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. Last Updated: 07/27/2016

Soros: Aid Record Poor In Republics

WASHINGTON -- The world community missed an historic opportunity to create an open society in the former Soviet Union and also failed in Bosnia, billionaire financier George Soros said.

Soros has become a key player in global affairs as well as finance because of private nonprofit foundations he has established in two dozen countries to promote freedom and the people and institutions that make it a reality.

During a lunch with diplomatic writers in Washington on Thursday, Soros said he disagreed with the "laissez-faire" ideology that holds that people pursuing their self-interest will bring about the best allocation of resources and that "as an unintended consequence you're going to have an open society."

"I think if there is one thing people can learn from [the fall of communism] it is that open society is not the unintended consequence of people looking out for their own interests," he said.

"It is an institutional structure that has to be brought into existence and there has to be a political will to bring it into existence and sustain it and that is where ... we have gone tremendously wrong."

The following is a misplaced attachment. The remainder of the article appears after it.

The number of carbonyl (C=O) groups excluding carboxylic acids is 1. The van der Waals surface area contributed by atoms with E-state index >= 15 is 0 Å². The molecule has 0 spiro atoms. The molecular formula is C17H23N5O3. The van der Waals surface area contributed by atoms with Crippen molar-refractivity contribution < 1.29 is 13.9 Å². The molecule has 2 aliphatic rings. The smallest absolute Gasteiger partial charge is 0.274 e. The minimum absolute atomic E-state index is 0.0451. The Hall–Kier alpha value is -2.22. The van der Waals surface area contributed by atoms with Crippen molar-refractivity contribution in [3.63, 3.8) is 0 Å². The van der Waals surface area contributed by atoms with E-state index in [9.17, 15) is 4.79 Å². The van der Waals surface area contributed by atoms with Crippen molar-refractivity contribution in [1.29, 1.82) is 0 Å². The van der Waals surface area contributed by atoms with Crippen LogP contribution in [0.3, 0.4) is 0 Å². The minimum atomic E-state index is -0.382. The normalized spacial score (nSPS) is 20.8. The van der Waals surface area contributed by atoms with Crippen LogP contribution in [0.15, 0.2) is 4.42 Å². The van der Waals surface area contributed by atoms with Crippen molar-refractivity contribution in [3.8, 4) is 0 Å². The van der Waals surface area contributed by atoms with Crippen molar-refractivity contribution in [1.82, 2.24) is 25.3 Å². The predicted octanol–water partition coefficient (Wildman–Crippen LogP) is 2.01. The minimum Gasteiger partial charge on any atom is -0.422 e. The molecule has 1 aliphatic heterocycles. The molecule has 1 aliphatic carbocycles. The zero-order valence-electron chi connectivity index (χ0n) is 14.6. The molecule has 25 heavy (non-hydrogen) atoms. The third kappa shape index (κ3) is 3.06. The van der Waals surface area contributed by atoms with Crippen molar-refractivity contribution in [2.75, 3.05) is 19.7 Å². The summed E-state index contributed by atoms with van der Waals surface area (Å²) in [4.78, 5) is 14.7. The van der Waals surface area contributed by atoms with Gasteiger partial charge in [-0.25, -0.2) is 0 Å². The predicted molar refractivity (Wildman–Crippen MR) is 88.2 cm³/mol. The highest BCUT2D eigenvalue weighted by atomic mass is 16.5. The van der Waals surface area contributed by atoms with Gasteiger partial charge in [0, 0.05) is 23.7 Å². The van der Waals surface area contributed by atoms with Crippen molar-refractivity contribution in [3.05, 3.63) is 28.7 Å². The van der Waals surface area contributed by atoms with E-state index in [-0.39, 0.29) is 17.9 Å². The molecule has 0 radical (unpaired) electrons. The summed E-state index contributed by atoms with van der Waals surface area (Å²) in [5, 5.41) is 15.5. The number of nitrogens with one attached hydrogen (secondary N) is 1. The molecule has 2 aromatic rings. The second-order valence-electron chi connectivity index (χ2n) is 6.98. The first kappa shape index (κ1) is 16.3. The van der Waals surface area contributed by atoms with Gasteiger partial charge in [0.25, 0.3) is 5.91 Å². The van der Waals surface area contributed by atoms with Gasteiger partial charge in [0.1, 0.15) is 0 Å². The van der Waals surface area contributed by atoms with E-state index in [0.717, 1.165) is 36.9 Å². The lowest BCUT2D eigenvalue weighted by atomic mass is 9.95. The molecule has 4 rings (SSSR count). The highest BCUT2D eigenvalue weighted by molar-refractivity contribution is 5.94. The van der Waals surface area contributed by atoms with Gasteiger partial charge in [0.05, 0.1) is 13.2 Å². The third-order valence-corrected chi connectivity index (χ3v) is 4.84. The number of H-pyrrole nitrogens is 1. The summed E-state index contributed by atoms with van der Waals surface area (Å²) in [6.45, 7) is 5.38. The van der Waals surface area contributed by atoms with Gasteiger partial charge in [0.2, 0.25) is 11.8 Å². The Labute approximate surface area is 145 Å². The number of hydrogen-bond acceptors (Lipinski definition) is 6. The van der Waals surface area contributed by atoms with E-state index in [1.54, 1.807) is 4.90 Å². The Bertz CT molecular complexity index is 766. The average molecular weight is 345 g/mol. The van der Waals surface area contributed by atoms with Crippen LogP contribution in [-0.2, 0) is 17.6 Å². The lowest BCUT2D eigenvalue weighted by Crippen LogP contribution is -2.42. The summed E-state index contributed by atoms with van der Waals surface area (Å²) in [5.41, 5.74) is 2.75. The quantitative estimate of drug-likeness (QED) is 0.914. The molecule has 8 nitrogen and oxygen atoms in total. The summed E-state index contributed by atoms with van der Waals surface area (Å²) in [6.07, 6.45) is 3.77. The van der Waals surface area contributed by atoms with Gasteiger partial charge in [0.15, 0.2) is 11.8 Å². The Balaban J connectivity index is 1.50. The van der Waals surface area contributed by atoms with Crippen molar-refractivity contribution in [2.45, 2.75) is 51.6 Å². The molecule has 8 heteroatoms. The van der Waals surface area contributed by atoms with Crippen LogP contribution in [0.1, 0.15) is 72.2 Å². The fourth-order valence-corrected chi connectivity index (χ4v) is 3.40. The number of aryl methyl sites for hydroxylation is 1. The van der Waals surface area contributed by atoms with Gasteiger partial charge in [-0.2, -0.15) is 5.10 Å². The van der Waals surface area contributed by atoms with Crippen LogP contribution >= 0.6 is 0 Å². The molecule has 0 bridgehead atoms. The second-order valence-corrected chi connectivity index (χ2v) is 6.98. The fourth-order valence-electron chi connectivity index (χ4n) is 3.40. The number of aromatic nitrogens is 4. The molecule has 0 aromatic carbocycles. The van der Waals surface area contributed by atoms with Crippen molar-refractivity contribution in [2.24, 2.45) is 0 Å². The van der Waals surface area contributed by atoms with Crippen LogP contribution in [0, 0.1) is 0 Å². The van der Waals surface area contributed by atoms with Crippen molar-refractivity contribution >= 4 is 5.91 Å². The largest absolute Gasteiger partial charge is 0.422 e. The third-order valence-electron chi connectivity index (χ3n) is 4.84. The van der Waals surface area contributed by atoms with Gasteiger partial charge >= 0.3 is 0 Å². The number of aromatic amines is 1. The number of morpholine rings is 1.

Soros said, "We had a historic opportunity to create open societies in the former Soviet Union and we have failed that because of this laissez-faire ideology."

He recalled the international community's rejection of his 1989 proposal for a kind of multibillion dollar post-World War II-like Marshall Plan for Russia and the other former communist states and said, "That is where we went wrong."

Soros, who supports a program in Bosnia as well as other countries, said of the former Yugoslav republic, "Unfortunately, it's clear the concept of open society is a casualty whatever the outcome now [of the U.S.-brokered peace agreement there] and it's going more and more in that direction."

Despite problems in Russia, and concerns about the outcome of the June elections, Soros said he would try to continue his foundation's operations there even if a communist is elected. Communist Gennady Zyuganov is leading in opinion polls.

"Our strategy in Russia is to continue working as long as we can, as long as we are tolerated," Soros said.

"If there were a communist victory, we would seek to continue ... Whether we will be able to, that remains to be seen." His foundation operates a number of programs in Russia, including expanding Internet access.